The Town of Chevy Chase Council did not make a decision on Purple Line legal funding, but did defend the Town’s mayor on Wednesday from criticism over the past week.
The Council was set to decide on a controversial $360,000, 18-month contract with one of two D.C. firms that would have represented the Town in its fight against the Purple Line.
Mayor Pat Burda, one of five council members, said the Council was not yet prepared to act on the proposal. A public vote is expected sometime next week.
The Action Committee for Transit, staunch Purple Line advocates, attacked Burda publicly for her statement to the Washington Post that “the Town is not lobbying Congress.” At a public hearing on legal funding on Jan. 8, the Town Council decided to extend its month-long contract with Buchanan, Ingersoll and Rooney to lobby Congress against federal funding of the $2.2 billion light rail system.
That led to the Post article and the quote that ACT members seized upon. ACT later filed a Maryland Public Information Act request to the Town for its contracts and communications with the firm and called on Burda to recuse herself from any deliberations regarding the request. ACT also claimed the Jan. 8 public hearing did not meet Open Meetings Act requirements because Burda introduced the possibility of extending the Buchanan, Ingersoll and Rooney contract for another month only after oral testimony.
Before Wednesday’s Council meeting, the Council met in closed session with its lawyer to discuss the Open Meetings Act complaint and the Public Information Act request.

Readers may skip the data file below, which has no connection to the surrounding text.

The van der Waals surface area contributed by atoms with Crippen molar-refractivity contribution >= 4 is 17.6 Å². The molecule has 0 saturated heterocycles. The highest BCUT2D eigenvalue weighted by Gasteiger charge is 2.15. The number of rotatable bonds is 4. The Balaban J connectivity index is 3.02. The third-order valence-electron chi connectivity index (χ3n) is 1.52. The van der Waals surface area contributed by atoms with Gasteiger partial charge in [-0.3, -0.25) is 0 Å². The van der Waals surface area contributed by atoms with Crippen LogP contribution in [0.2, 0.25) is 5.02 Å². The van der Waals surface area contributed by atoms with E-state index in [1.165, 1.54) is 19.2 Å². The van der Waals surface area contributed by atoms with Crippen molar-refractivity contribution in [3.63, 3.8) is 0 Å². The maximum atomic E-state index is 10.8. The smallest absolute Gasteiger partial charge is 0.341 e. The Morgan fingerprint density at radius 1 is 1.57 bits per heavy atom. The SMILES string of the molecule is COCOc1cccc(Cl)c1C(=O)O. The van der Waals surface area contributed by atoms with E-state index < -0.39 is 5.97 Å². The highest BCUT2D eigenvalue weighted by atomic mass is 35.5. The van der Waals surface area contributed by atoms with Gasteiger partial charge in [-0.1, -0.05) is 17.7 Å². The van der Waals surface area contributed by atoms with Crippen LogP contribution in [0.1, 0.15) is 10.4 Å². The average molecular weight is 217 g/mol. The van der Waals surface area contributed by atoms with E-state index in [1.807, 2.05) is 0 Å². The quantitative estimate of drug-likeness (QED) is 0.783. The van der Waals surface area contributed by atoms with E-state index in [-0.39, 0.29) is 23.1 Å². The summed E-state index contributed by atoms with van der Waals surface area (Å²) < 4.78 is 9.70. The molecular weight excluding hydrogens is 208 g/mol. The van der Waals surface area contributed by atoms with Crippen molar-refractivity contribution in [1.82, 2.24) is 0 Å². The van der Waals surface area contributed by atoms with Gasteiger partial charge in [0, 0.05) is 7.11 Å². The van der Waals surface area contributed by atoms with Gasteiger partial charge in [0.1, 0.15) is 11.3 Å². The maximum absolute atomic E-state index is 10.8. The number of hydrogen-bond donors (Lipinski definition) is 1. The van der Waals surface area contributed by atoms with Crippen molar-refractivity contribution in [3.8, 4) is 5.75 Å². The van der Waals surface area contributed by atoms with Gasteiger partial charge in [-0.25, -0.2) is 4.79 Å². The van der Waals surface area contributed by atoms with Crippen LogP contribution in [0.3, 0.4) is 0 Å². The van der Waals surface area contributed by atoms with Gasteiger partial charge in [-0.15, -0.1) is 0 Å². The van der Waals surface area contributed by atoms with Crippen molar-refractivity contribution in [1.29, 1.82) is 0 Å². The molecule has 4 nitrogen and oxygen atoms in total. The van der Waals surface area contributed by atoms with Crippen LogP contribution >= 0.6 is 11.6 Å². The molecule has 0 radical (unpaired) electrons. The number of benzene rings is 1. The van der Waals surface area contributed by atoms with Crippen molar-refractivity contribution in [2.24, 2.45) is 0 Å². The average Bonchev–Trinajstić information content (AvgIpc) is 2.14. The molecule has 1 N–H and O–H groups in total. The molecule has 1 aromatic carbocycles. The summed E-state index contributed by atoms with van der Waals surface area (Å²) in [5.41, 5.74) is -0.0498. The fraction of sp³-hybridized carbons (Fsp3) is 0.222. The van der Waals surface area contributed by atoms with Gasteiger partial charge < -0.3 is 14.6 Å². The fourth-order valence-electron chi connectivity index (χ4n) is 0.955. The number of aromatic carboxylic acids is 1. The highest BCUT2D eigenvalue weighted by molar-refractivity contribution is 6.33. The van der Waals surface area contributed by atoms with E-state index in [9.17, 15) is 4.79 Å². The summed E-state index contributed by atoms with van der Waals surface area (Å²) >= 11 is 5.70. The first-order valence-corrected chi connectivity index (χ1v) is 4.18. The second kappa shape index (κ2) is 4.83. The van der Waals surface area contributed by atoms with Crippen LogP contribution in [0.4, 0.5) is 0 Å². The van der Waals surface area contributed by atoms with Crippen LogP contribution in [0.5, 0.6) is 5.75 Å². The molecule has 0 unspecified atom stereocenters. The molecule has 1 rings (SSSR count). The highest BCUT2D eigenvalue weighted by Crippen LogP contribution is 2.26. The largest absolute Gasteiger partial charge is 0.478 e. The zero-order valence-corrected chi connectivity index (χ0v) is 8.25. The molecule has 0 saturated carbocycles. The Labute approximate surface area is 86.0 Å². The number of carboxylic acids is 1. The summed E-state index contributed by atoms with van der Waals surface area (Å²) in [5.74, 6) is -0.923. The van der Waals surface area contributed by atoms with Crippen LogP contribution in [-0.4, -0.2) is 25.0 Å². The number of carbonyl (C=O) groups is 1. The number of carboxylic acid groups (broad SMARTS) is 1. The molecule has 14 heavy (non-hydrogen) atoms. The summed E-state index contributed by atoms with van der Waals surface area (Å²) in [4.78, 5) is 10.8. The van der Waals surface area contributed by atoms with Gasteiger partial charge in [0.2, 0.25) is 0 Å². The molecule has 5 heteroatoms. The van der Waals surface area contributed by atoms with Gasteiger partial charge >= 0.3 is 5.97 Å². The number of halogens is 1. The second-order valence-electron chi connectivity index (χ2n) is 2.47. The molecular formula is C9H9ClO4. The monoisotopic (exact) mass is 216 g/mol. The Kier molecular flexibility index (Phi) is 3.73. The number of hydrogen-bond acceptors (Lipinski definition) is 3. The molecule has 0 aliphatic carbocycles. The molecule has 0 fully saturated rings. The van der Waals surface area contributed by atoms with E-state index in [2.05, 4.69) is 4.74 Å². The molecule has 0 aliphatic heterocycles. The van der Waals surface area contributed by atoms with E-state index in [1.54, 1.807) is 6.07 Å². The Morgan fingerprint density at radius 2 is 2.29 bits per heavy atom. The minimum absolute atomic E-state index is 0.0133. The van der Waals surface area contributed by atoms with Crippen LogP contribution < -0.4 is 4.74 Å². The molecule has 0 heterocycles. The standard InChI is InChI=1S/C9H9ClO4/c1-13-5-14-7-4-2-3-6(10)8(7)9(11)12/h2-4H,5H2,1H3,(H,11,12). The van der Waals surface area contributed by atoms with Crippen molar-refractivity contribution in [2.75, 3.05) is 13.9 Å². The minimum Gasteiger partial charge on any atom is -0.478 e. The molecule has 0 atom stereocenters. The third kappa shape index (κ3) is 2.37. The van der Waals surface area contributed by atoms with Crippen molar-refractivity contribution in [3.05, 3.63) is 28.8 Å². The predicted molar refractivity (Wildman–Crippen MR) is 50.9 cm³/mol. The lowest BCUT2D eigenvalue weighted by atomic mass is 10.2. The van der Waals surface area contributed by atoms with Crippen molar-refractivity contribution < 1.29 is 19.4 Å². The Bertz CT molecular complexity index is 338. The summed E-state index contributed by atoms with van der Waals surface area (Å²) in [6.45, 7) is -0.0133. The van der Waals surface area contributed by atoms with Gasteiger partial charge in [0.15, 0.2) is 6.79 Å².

Burda pushed back at ACT in a statement, distributed to meeting attendees and read in the meeting, before announcing the Council would delay the decision on the 18-month contract:
To set the record straight, the Town is speaking to Members of Congress to raise the same issues we raised with the Maryland Transportation Administration in our Final Environmental impact Statement (FEIS) comments. It is our hope that through this effort of educating decision makers about the currently proposed Purple Line, that the Federal Transit Authority (FTA) will carefully consider all of the facts before them.
Proponents of the Purple Line, including the Action Committee for Transit (ACT), are attempting to distract from the obvious and abundant flaws in this project by focusing on a quote from me that was abbreviated and taken out of context. I was quoted in the Washington Post as saying “the Town is not lobbying Congress.” The statement, which I attempted to clarify before it reached the printed Sunday Post, referred specifically to an inquiry about lobbying the Chairman of the House Transportation and Infrastructure Committee. I said that it would be foolish to try to lobby Congress to defund the project given Senator Mikulski’s position as Chairwoman of the Senate Appropriations Committee.
Burda’s Council collegaues defended her, offering praise for her work on Purple Line issues in the face of criticism. Burda said “it’s been a long week.”
The Town has long been opposed to the Purple Line, part of which would run behind homes in the Town. Purple Line supporters worry an extended legal fight from the Town could result in a lawsuit and delay the project, which the state hopes to start building in late 2015.
In her statement, Burda reiterated the Town’s issues with the Maryland Transit Administration’s FEIS for the project.
The Town says the MTA hasn’t provided solid ridership numbers and hasn’t put a promised six-foot noise wall into writing. It also seeks a crossing to replace the one at Lynn Drive for Town residents, Bethesda-Chevy Chase High School students included.
Purple Line supporters argue and the MTA says it offered a Lynn Drive crossing that the Town rejected because it would have meant a raised track.
The Town also has environmental concerns, problems with the $2.2 billion projected cost of the system and concerns about the public-private partnership arrangement to build and operate it.
The Council did not announce what day next week’s vote on legal funding will happen.